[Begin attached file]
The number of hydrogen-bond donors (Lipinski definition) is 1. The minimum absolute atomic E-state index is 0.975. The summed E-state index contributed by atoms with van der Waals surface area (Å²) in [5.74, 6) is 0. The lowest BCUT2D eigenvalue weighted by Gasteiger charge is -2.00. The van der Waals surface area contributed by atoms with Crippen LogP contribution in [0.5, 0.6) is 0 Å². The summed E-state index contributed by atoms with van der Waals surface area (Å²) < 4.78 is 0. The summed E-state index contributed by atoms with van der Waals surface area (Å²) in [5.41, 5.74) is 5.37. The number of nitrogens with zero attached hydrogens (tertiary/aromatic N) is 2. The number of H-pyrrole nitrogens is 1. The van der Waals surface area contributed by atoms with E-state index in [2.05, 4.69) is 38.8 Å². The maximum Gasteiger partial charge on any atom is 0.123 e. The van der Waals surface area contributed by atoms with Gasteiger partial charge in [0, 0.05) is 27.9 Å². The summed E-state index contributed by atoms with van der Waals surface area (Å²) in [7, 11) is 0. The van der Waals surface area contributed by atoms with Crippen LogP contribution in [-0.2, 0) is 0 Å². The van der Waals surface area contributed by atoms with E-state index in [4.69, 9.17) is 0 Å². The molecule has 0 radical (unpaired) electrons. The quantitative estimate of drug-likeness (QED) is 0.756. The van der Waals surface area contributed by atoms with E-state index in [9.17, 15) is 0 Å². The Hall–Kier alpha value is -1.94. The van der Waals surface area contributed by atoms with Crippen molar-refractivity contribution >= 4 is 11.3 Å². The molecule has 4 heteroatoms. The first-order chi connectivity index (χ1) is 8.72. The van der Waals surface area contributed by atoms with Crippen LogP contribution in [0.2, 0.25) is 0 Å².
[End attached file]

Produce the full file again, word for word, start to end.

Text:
The number of hydrogen-bond donors (Lipinski definition) is 1. The minimum absolute atomic E-state index is 0.975. The summed E-state index contributed by atoms with van der Waals surface area (Å²) in [5.74, 6) is 0. The lowest BCUT2D eigenvalue weighted by Gasteiger charge is -2.00. The van der Waals surface area contributed by atoms with Crippen LogP contribution in [0.5, 0.6) is 0 Å². The summed E-state index contributed by atoms with van der Waals surface area (Å²) < 4.78 is 0. The summed E-state index contributed by atoms with van der Waals surface area (Å²) in [5.41, 5.74) is 5.37. The number of nitrogens with zero attached hydrogens (tertiary/aromatic N) is 2. The number of H-pyrrole nitrogens is 1. The van der Waals surface area contributed by atoms with E-state index in [2.05, 4.69) is 38.8 Å². The maximum Gasteiger partial charge on any atom is 0.123 e. The van der Waals surface area contributed by atoms with Gasteiger partial charge in [0, 0.05) is 27.9 Å². The summed E-state index contributed by atoms with van der Waals surface area (Å²) in [7, 11) is 0. The van der Waals surface area contributed by atoms with Crippen LogP contribution in [-0.2, 0) is 0 Å². The van der Waals surface area contributed by atoms with E-state index in [4.69, 9.17) is 0 Å². The molecule has 0 radical (unpaired) electrons. The quantitative estimate of drug-likeness (QED) is 0.756. The van der Waals surface area contributed by atoms with E-state index in [9.17, 15) is 0 Å². The Hall–Kier alpha value is -1.94. The van der Waals surface area contributed by atoms with Crippen molar-refractivity contribution >= 4 is 11.3 Å². The molecule has 4 heteroatoms. The first-order chi connectivity index (χ1) is 8.72. The van der Waals surface area contributed by atoms with Crippen LogP contribution in [0.2, 0.25) is 0 Å².